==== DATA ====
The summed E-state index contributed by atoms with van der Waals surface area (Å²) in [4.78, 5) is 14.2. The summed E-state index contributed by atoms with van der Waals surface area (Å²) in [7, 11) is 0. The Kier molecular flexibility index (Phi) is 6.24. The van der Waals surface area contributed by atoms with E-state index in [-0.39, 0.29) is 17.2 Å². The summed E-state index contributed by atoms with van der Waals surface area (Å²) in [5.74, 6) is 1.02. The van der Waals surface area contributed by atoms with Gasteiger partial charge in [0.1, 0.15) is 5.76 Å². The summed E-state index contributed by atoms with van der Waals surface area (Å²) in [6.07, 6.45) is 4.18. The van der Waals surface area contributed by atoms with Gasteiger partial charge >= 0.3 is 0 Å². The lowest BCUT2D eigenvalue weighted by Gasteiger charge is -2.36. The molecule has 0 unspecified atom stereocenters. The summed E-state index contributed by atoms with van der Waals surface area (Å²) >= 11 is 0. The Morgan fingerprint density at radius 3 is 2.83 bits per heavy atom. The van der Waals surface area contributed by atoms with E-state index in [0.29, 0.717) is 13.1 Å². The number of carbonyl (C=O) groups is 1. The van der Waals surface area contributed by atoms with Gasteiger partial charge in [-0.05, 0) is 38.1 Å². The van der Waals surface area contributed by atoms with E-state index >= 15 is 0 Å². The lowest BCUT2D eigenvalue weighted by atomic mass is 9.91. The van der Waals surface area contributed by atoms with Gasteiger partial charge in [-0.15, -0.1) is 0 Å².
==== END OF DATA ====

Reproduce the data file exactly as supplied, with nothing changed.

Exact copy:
The summed E-state index contributed by atoms with van der Waals surface area (Å²) in [4.78, 5) is 14.2. The summed E-state index contributed by atoms with van der Waals surface area (Å²) in [7, 11) is 0. The Kier molecular flexibility index (Phi) is 6.24. The van der Waals surface area contributed by atoms with E-state index in [-0.39, 0.29) is 17.2 Å². The summed E-state index contributed by atoms with van der Waals surface area (Å²) in [5.74, 6) is 1.02. The van der Waals surface area contributed by atoms with Gasteiger partial charge in [0.1, 0.15) is 5.76 Å². The summed E-state index contributed by atoms with van der Waals surface area (Å²) in [6.07, 6.45) is 4.18. The van der Waals surface area contributed by atoms with Gasteiger partial charge >= 0.3 is 0 Å². The lowest BCUT2D eigenvalue weighted by Gasteiger charge is -2.36. The molecule has 0 unspecified atom stereocenters. The summed E-state index contributed by atoms with van der Waals surface area (Å²) >= 11 is 0. The Morgan fingerprint density at radius 3 is 2.83 bits per heavy atom. The van der Waals surface area contributed by atoms with E-state index in [0.29, 0.717) is 13.1 Å². The number of carbonyl (C=O) groups is 1. The van der Waals surface area contributed by atoms with Gasteiger partial charge in [-0.05, 0) is 38.1 Å². The van der Waals surface area contributed by atoms with E-state index >= 15 is 0 Å². The lowest BCUT2D eigenvalue weighted by atomic mass is 9.91. The van der Waals surface area contributed by atoms with Gasteiger partial charge in [-0.15, -0.1) is 0 Å².